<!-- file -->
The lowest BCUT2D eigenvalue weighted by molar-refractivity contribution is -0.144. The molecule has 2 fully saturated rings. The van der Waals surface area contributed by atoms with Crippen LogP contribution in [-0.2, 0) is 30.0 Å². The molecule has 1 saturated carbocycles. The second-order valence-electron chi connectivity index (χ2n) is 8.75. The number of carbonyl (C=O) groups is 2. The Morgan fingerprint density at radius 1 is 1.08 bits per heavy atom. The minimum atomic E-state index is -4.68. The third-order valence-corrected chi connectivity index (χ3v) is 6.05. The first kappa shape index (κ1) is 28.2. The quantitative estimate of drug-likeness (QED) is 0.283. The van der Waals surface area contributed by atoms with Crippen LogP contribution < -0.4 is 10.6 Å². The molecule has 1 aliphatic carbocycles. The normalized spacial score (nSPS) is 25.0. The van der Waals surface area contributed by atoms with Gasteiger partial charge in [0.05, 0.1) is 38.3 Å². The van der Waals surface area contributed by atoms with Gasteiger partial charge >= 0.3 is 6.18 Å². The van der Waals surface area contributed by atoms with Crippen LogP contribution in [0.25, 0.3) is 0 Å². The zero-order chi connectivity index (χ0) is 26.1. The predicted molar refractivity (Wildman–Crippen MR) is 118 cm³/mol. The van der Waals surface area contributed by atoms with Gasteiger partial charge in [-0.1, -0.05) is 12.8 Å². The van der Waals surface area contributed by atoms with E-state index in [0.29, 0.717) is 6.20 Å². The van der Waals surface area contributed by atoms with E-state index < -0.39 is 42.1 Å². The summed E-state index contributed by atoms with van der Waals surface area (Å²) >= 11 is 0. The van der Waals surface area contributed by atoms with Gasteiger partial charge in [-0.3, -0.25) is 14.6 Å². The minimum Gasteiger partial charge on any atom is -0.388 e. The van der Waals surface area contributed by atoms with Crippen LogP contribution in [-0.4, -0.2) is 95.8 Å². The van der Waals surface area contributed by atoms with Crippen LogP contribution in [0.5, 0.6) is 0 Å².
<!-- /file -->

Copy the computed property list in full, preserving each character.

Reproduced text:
The lowest BCUT2D eigenvalue weighted by molar-refractivity contribution is -0.144. The molecule has 2 fully saturated rings. The van der Waals surface area contributed by atoms with Crippen LogP contribution in [-0.2, 0) is 30.0 Å². The molecule has 1 saturated carbocycles. The second-order valence-electron chi connectivity index (χ2n) is 8.75. The number of carbonyl (C=O) groups is 2. The Morgan fingerprint density at radius 1 is 1.08 bits per heavy atom. The minimum atomic E-state index is -4.68. The third-order valence-corrected chi connectivity index (χ3v) is 6.05. The first kappa shape index (κ1) is 28.2. The quantitative estimate of drug-likeness (QED) is 0.283. The van der Waals surface area contributed by atoms with Crippen LogP contribution < -0.4 is 10.6 Å². The molecule has 1 aliphatic carbocycles. The normalized spacial score (nSPS) is 25.0. The van der Waals surface area contributed by atoms with Gasteiger partial charge in [0.05, 0.1) is 38.3 Å². The van der Waals surface area contributed by atoms with Gasteiger partial charge >= 0.3 is 6.18 Å². The van der Waals surface area contributed by atoms with Crippen LogP contribution in [0.25, 0.3) is 0 Å². The zero-order chi connectivity index (χ0) is 26.1. The predicted molar refractivity (Wildman–Crippen MR) is 118 cm³/mol. The van der Waals surface area contributed by atoms with Gasteiger partial charge in [-0.1, -0.05) is 12.8 Å². The van der Waals surface area contributed by atoms with E-state index in [0.29, 0.717) is 6.20 Å². The van der Waals surface area contributed by atoms with E-state index < -0.39 is 42.1 Å². The summed E-state index contributed by atoms with van der Waals surface area (Å²) >= 11 is 0. The van der Waals surface area contributed by atoms with Gasteiger partial charge in [-0.3, -0.25) is 14.6 Å². The minimum Gasteiger partial charge on any atom is -0.388 e. The van der Waals surface area contributed by atoms with Crippen LogP contribution in [-0.4, -0.2) is 95.8 Å². The van der Waals surface area contributed by atoms with Crippen LogP contribution in [0.5, 0.6) is 0 Å².